Blockchains, Smart Contracts, and the Future Of Transportation Security

Tomorrow’s vehicles will be computers on wheels, connected to each other, the infrastructure, and the internet.

While officials across the country tout the potential benefits of this increased connectivity, it is also the source of considerable anxiety.  Protecting these vehicles from hackers is turning out to be a hard nut to crack, but some experts at the U.S.DOT believe blockchain could be the magic bullet.

“Cybersecurity is a major concern,” remarked U.S. Transportation Secretary Elaine Chao while addressing a packed room at the Autonomous Vehicle Symposium on July 10, 2018.  “The hacking of AV software could result in privacy violations, theft, or even the acquisition of a vehicle by terrorists,” she continued.

If you think Secretary Chao’s warnings are speculative, think again:  there have been 1.4 million vehicles impacted by the first, and only, cybersecurity-related recall, which occurred in 2015 when Fiat Chrysler recalled vehicles after researchers used a wireless connection to turn off a Jeep Cherokee’s engine as it drove.

But what Secretary Chao failed to mention was a recent report by the U.S. DOT John A. Volpe National Transportation Systems Center, which examines various blockchain applications in transportation – including blockchain’s potential for preventing cyber-attacks on automated vehicles.

With vehicles continuously connected to their surroundings, the report notes, “the attack surface for hackers is broad, touching most in-vehicle systems via a wide range of external networks such as Wi-Fi, cellular networks, service garages, toll roads, fuel stations, traffic lights, and aftermarket devices.”

The report’s conclusion: blockchain’s inherent value proposition of immutable transactions, and decentralized consensus through transparent nodes, may have a role to play in certain aspects of securing automobiles form cyberattacks.

For instance, vehicles are produced with more and more electronic control units – from 30 to 100 in automated vehicles – and each unit’s operating system will likely be updated over the air.  When receiving these updates from potentially unsafe Wi-Fi networks at fuel stations, homes, dealers, etc., blockchain can validate the authenticity of these critical peer-to-peer software updates, instead of relying on the central server of an automotive components manufacturer.

Another aspect of AV security resides in the supply chain, where original equipment manufacturers typically integrate hundreds of components they receive from multiple suppliers around the world, often unaware of security flaws in these components.  Blockchain could serve as a trusted ledger of maintenance activities performed on these components throughout their lifetime.

While blockchain is not particularly new technology, its application to the world of transport is relatively nascent.

A blockchain is a digital, openly shared, immutable, and a decentralized log of transactions.  The concept was introduced in the late 2000’s as a virtual scaffolding for transactions using the digital currency bitcoin.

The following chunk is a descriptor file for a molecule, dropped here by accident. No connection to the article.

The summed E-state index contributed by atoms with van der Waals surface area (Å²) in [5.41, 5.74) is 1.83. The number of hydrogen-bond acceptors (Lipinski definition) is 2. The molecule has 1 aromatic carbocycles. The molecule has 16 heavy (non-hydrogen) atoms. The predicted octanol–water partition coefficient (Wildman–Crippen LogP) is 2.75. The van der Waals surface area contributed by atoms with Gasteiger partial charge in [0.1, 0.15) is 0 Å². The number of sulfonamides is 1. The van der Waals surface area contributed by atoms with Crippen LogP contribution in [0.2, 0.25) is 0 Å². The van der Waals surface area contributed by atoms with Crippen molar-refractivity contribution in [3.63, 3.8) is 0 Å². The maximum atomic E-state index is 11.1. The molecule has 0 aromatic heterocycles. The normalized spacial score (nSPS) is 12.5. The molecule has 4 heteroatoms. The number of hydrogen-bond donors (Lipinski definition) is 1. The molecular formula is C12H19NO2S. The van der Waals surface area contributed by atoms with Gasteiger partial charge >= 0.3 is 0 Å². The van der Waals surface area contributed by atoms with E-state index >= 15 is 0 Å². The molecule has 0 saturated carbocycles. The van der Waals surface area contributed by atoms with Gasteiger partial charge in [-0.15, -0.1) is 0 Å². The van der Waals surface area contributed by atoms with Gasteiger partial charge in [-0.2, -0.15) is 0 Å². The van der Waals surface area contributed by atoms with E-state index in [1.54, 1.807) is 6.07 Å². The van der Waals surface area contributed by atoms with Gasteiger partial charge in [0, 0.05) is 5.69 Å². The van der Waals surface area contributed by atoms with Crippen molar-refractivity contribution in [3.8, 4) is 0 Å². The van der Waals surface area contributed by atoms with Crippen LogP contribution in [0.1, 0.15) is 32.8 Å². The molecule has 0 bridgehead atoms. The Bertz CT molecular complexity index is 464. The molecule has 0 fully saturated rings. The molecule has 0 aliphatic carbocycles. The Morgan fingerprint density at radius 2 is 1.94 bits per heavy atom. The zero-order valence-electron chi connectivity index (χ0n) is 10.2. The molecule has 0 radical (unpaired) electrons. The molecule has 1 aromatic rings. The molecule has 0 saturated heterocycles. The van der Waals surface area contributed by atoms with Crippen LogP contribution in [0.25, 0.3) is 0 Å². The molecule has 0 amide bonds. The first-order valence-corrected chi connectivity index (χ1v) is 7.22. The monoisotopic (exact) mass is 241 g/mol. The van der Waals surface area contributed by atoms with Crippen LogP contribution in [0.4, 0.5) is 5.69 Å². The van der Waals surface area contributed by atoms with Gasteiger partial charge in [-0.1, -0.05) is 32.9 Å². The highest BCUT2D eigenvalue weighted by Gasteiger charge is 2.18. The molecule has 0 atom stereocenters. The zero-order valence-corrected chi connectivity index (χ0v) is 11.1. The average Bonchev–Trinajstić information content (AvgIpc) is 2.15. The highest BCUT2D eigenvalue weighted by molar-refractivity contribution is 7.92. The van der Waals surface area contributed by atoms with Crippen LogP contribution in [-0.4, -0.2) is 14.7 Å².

The idea behind bitcoin was to remove banks from financial transactions, by allowing non-trusting members to interact over a network in a verified way without a trusted intermediary.

Every bitcoin transaction is stored on a blockchain that is continuously updated across a network of thousands of computers.  Consequently, if you want to sell a piece of art to your neighbor, for example, you can verify that your neighbor indeed possesses the requisite amount of bitcoin, and execute the transaction, all without the involvement of a bank.

Though blockchains were made for finance, smart contracts make blockchains applicable beyond finance, to industries like transportation.

Smart contracts, according to another Volpe Center report, are software, not actual contracts.  But like a contract, they set parameters that parties to a transaction agree upon.  Terms of the agreement are written directly into lines of code, and smart contracts refer to blockchains as a source of truth.

It is precisely these smart contracts that enable blockchain to, for instance, validate the authenticity of peer-to-peer software updates, or act as a trusted ledger of maintenance activities performed on vehicle components.  The parameters for each of these transactions – or over the air software updates – can be baked directly into the code, and confirmed for their validity.

The technology does have it’s limitations, however, which is why the Volpe report is careful to note that blockchain’s effectiveness in securing automobiles is limited to certain situations.  “The time required for participating mining nodes to come into consensuses of transaction blocks is several minutes,” according to the report.  For critical updates that need to happen in mere seconds, blockchain might not be suitable.  On the other hand, “use of blockchain for overnight updates would be appropriate,” the report concluded.

Regardless of whether or not blockchain is the silver bullet against vehicle cyber-threats, one thing is for sure: traditional enterprise security strategies, which have focused on cutting off outside access, are not optimal for automated vehicles, where secure systems within the vehicle must interact with many other secure systems.

Building a walled garden, figuratively speaking, is no longer an option.  But a chained-linked fence – like blockchain – just might be the solution.